Our Outdoors: Red Line Rush

The sun dipped under the tree line, silhouetting the bare branches of the aspen stand and casting its finger-like shadows across the snow-covered surface of the small rocky lake in northeastern Minnesota where I made my final efforts of this year’s ice fishing season.  With the snow line just sixty miles south of my position, the fast approaching spring was held at bay by the tight grip that winter still had on the far northern reaches of the state. And with winter’s last stand came one more chance at walleyes through the ice at dusk on the small, familiar rocky point where I had watched a number of winter sunsets come and go.

Set up and awaiting that very moment, the foam bobber to my left twitched nervously, conveying the edginess of the minnow tethered below as the witching hour settled in.  Next to the suspended offering, I pumped and shook a small rattle spoon tipped with a minnow head, sending out both a sonic and savory message to approaching predators that there was some dinner to be had this evening.  I ripped the spoon up and saw the bottom give way behind it.  A large red line quickly followed my lure up the screen on my Vexilar and it paused momentarily below my offering.

There’s a great deal of excitement that a red line generates on a sonar device in winter, especially when they turn into nice fish on the ice!

There are a number of moments in the outdoors that turn a mater of milliseconds into an eternity as we wait with anticipation for what we hope will come next. I found myself frozen in time. The southern breezes seemed to stop, the chill of late winter faded, my breath hung still in the air, condensing into a cloud before me.  If there were mosquitoes in winter, my guess is their wings would have stopped beating for just that moment.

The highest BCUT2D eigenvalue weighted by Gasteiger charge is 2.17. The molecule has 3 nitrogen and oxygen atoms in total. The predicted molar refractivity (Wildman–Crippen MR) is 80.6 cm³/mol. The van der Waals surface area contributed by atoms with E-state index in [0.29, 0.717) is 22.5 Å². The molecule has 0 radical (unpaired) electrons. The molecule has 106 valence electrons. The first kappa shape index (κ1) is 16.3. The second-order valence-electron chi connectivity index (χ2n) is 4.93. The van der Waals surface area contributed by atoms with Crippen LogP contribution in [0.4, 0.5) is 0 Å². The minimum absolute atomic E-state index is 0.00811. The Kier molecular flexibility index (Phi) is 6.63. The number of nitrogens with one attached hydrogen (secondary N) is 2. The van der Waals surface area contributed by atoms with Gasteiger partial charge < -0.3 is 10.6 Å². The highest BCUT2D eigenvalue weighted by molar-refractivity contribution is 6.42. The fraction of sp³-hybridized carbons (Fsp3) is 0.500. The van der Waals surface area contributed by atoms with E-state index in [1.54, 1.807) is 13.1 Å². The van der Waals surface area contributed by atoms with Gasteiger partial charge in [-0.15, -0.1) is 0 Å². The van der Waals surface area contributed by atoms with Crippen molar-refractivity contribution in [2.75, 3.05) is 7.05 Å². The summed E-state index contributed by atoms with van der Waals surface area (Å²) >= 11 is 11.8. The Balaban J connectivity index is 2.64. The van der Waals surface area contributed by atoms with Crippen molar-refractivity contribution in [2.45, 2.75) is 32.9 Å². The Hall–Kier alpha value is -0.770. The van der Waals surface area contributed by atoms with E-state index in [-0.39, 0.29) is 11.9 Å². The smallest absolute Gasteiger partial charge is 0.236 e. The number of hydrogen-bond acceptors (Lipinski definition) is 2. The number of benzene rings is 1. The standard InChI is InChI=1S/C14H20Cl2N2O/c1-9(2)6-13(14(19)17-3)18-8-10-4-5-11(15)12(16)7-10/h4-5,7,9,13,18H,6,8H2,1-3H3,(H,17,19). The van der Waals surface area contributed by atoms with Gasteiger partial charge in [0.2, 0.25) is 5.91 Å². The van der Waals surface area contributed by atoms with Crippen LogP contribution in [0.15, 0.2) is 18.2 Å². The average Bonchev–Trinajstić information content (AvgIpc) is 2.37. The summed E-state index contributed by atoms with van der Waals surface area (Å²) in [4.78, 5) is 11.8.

It was one of those instants, like standing behind a dog on a hard point before a pheasant flushes, or those uncertain seconds where a deer decides whether or not to break its statuesque stance and wander down the path we’ve chosen to patrol.  Like those occurrences, it was of those occasions where I felt both on pause while also whirring at 90 miles per hour.

The rushing pulse fueled by adrenaline thundering in the ears, a steadiness in the world around our racing minds and nervous, twitching hands are just a few of the physical impacts that such a situation causes.  Mentally, it becomes a battle of will, deciding what to do next in the pattern that has paid off in the past, or what one could do to prevent a repeat of previous missteps in those situations where success was elusive.  Ultimately, time seems to slow down, allowing us to live a lifetime in just a few short seconds before the space-time continuum rights itself and what was meant to occur finally happens.

With a snap of my wrist, I sent the lure rocketing up the water column. With all the speed of a coiled viper, the red line shot up after the spoon and smashed it as it reached its apex and doubled the ice rod over in my quaking hand.  Adjusting the drag, I battled the fish to the surface and saw the deep gold sides of the clear-water walleye color up the crystal-white cylinder in front of me.  I hoisted the three-pounder from the hole and unhooked it from the spoon, setting the fish beside me before re-baiting my hook and looking at the screen.  As my lure tumbled around the circular display, the bottom shifted and a red line rose again to my falling offering providing yet another chance to put the world on pause and experience the rush of being caught up in the moment…in our outdoors.



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